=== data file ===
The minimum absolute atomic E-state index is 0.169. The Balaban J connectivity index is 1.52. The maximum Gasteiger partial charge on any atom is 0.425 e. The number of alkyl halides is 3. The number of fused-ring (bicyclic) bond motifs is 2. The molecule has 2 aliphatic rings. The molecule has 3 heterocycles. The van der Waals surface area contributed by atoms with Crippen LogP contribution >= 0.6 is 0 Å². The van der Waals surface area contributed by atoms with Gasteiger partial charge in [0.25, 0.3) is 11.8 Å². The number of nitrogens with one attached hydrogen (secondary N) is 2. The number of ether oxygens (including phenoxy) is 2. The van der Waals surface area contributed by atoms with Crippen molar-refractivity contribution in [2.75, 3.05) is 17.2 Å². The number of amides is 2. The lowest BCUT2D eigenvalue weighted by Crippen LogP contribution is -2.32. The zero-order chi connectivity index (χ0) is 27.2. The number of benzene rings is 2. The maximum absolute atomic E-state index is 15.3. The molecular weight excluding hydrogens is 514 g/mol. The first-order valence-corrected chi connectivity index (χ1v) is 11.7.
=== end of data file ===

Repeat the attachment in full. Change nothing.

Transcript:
The minimum absolute atomic E-state index is 0.169. The Balaban J connectivity index is 1.52. The maximum Gasteiger partial charge on any atom is 0.425 e. The number of alkyl halides is 3. The number of fused-ring (bicyclic) bond motifs is 2. The molecule has 2 aliphatic rings. The molecule has 3 heterocycles. The van der Waals surface area contributed by atoms with Crippen LogP contribution >= 0.6 is 0 Å². The van der Waals surface area contributed by atoms with Gasteiger partial charge in [0.25, 0.3) is 11.8 Å². The number of nitrogens with one attached hydrogen (secondary N) is 2. The number of ether oxygens (including phenoxy) is 2. The van der Waals surface area contributed by atoms with Crippen molar-refractivity contribution in [2.75, 3.05) is 17.2 Å². The number of amides is 2. The lowest BCUT2D eigenvalue weighted by Crippen LogP contribution is -2.32. The zero-order chi connectivity index (χ0) is 27.2. The number of benzene rings is 2. The maximum absolute atomic E-state index is 15.3. The molecular weight excluding hydrogens is 514 g/mol. The first-order valence-corrected chi connectivity index (χ1v) is 11.7.